You know, it's hard to say. We wanted to write a record on the road without writing about being on the road. I mean, "Running on Empty" is a cool song, but we didn't really want to write songs about, "Here's the road and how hard it is and how lonely it is." You know, whatever the normal subject matter is about being on the road.

We wanted to make a record that was infused by being on the road, that was influenced and informed by being on the road, but [was] not necessarily about being on the road. With the exception of "Departure"—[and] even that song isn't about being on the road, but it does directly reference some of the things that happen while you're touring — it's not a record about being on the road. It's just a record that was made on the road and therefore, hopefully it picks up a sense of travel, a sense of the urgency, a sense of the displacement that's involved.

Being away from home, you're out of your element. And so it can be a very creative time. I've always found that if you're somewhere different, it sparks different ideas or makes you think about and approach something in a different way.

That's quite true. That's why we always like to go places to make records. You know, we could have made more records in Athens. But there's a different sort of focus when you can leave the studio and go home. When you leave the studio and go to a restaurant in a strange town and then go to a hotel room, whatever house you're renting, it sharpens your focus, I think. When you work in a studio and then you just go home and see the same furniture and the same people, it tends to diffuse your focus a little bit. 

As the songs were coming together, what was your favorite kind of detour that you ended up coming up with? I think of a song like "Leave," which is such an interesting kind of corner of the R.E.M. catalog and sounds like nothing else.

That's true. Possibly the act of creating these songs on stage, whatever bits you bring onto the stage already, you're still creating and finishing them on the stage or somewhere near there. You know, it just adds a new element to it. The fact that "Zither" was at least recorded, if not written, in a giant locker room's bathroom, in an anonymous arena somewhere, it's just something different.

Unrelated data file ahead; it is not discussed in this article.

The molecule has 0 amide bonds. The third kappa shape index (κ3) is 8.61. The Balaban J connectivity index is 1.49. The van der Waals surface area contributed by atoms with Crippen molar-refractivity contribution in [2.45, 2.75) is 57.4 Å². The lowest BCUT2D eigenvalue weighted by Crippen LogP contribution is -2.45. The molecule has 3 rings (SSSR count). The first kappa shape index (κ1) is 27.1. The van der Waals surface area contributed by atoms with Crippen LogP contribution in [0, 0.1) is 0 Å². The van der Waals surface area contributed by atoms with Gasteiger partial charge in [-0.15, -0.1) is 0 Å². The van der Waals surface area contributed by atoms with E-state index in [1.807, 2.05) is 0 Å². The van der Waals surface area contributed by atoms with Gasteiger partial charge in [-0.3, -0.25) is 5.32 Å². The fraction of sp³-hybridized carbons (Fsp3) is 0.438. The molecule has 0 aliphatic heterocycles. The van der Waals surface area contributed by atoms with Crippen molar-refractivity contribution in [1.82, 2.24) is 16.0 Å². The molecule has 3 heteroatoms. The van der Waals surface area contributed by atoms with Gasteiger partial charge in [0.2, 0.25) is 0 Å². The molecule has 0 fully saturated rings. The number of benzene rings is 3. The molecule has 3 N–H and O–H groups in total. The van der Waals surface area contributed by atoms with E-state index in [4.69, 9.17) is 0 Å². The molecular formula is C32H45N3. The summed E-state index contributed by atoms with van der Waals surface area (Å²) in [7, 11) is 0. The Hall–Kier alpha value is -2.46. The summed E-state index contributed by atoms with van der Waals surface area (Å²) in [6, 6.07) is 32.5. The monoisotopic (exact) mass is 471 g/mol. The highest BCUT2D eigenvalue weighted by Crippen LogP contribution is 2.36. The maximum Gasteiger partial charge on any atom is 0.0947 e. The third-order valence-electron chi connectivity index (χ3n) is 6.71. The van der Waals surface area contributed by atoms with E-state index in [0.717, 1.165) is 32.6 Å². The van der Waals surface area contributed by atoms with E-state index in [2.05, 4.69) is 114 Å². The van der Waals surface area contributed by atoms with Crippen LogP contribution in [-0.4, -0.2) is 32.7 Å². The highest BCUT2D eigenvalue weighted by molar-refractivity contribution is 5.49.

That's why "New Adventures" is kind of a standalone record in the R.E.M. catalog. You know, some of them could be lumped in with two or three or even four or five others, as being of a piece, in the sense that the first five are the I.R.S. records, or however you wish to do that. This one doesn't really relate directly to any other record. It is its own thing, because of the unique situation in which it was recorded and written.

In the reading the liner notes, there's a lot of talk about the album being a snapshot of a time and place. I like that description, because I think that totally makes a lot of sense.

I agree. I mean, every record is really a snapshot of a time and place. But this one, because of the unique situation, is more of a snapshot than any other record we made.


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Your piano solo on "How the West Was Won and Where It Got Us" was singled out as well. What do you remember most about recording that element of the song? 

That song was one that was written in the amount of time that it takes to play it. Bill was playing that drum beat, and I heard that beat and started playing exactly the piano part that became the verse and the chorus. It just sort of came out of me. 

When it came time to throw a solo on it, I said, "Okay, I'm not going to work up a solo here. I'm just going to play the first thing that comes to mind." Since I'm not really an improvisational piano player, I knew it was going to be wacky and bizarre. Whether you would consider it good or not is entirely up to you, yourself, as a listener. For me, it was simply the immediacy and chaos of doing it without thinking about it.

I relied on the theory that there are no wrong notes as a backstop doing that. But basically, I pretended I was a guy who had been drafted off the street to come in and throw this solo on there who really didn't necessarily know what he was doing. For the first few notes, it almost sounded like he had a plan and then the whole thing just descends into utter chaos, which I thought somehow suited the immediate nature of that song since it was written so quickly.

Because it's the first song on the record, it really sets the tone too, for the rest of the album. It draws you in like that.